That’s a great question, Anthony. I was recently reading Fred Dallmayr’s introductory anthology on comparative political theory and found that while the writings on East Asia were quite good, those on South Asia were… not. That’s a pattern I find in other places, too.
I might go out on a bit of a limb and say that, historically, there just hasn’t been all that much political philosophy, relatively speaking, in India. Part of this may be because so many Indian thinkers were in renouncer traditions that rejected political involvement (see my article in Journal of Buddhist Ethics, or my post about justice on this blog.)
I noted that most of the papers on Indian political philosophy in Dallmayr’s anthology referred either to the Arthaśāstra (a text obscure enough that we really don’t know if it was ever put into practice) or to Rammohun Roy and Jawaharlal Nehru, whose political philosophies were based almost entirely on Western sources. Not that there’s necessarily anything wrong with that, but it will disappoint people looking for a “distinctly Indian” political philosophy.
For the latter, the one really clear source is Mohandas Gandhi (one could add Aurobindo Ghose along with him)i; in premodern times, I suspect one is most likely to find it in the Mahābhārata and Rāmāyana, and it can be tricky to distill a coherent set of ideas and arguments from those texts (especially the MBh). There have been a number of people doing constructive political work thinking with Gandhi, but beyond that I think the literature is relatively thin on the ground.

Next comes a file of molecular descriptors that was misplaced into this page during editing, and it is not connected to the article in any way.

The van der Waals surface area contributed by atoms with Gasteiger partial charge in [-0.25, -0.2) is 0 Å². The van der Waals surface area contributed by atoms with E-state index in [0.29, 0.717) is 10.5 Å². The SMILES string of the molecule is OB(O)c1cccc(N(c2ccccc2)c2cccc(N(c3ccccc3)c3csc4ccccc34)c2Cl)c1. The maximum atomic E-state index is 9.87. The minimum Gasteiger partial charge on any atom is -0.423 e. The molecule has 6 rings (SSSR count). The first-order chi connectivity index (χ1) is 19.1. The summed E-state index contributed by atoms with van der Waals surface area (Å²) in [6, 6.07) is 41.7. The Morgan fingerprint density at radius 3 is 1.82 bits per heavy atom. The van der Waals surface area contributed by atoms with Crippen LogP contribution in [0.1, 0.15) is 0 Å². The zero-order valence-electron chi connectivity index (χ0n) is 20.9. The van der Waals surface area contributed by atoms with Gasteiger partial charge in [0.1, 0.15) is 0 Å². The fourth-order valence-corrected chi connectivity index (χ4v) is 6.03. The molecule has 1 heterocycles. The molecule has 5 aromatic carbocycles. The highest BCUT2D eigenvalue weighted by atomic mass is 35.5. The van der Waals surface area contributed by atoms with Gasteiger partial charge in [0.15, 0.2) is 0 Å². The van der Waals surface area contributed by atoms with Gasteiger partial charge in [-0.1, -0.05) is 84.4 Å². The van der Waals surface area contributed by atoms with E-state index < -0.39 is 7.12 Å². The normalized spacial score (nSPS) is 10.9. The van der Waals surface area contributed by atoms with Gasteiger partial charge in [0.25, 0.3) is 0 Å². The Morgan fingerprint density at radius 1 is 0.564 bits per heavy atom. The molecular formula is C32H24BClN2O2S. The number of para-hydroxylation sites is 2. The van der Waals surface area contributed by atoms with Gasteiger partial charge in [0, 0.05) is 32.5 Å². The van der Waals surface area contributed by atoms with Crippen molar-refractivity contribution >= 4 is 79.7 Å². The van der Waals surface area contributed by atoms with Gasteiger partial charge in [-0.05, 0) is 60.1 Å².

Amod Lele on 5 February 2015 at 5:06 pm said:
I suppose if one were to make a claim like that it might have less to do with the notion of the “political” than of “philosophy/theory”: especially, to what extent do the epics count as philosophy or theory?
I was thinking about using the Śāntiparvan of the Mahābhārata to teach political philosophy in my introductory Indian philosophy class, since there are certainly a great number of political ideas in it. But I soon realized that, as with dharmaśāstra, there is little to no explicit reasoning attached to the ideas; it is simple injunction, do this and don’t do this, which has little power to affect those who do not already buy into it. I suspect there’s better political wisdom to be found in the narrative portions than the didactic ones, but it’s harder to weave those into a philosophy course. It may be for similar reasons that the Pañcatantra and Hitopadeṣa have been much more widely read than the Arthaśāstra, texts with similar messages.
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